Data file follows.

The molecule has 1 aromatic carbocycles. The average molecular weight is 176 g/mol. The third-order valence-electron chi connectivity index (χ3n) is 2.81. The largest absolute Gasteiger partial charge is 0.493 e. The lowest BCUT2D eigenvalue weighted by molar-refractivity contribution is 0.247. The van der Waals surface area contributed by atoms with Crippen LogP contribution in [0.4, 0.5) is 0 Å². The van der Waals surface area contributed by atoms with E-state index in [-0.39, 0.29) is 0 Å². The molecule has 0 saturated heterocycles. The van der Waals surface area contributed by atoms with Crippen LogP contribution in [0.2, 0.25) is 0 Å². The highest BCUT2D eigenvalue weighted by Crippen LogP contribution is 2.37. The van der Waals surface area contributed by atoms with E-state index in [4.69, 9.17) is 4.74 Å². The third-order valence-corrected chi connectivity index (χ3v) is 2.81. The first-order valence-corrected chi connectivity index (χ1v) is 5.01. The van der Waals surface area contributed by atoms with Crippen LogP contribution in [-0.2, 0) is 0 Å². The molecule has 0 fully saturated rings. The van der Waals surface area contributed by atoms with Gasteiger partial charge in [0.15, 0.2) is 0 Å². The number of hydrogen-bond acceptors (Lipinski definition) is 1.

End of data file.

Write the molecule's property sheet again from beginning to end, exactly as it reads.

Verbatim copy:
The molecule has 1 aromatic carbocycles. The average molecular weight is 176 g/mol. The third-order valence-electron chi connectivity index (χ3n) is 2.81. The largest absolute Gasteiger partial charge is 0.493 e. The lowest BCUT2D eigenvalue weighted by molar-refractivity contribution is 0.247. The van der Waals surface area contributed by atoms with Crippen LogP contribution in [0.4, 0.5) is 0 Å². The van der Waals surface area contributed by atoms with E-state index in [-0.39, 0.29) is 0 Å². The molecule has 0 saturated heterocycles. The van der Waals surface area contributed by atoms with Crippen LogP contribution in [0.2, 0.25) is 0 Å². The highest BCUT2D eigenvalue weighted by Crippen LogP contribution is 2.37. The van der Waals surface area contributed by atoms with E-state index in [4.69, 9.17) is 4.74 Å². The third-order valence-corrected chi connectivity index (χ3v) is 2.81. The first-order valence-corrected chi connectivity index (χ1v) is 5.01. The van der Waals surface area contributed by atoms with Crippen LogP contribution in [-0.2, 0) is 0 Å². The molecule has 0 fully saturated rings. The van der Waals surface area contributed by atoms with Gasteiger partial charge in [0.15, 0.2) is 0 Å². The number of hydrogen-bond acceptors (Lipinski definition) is 1.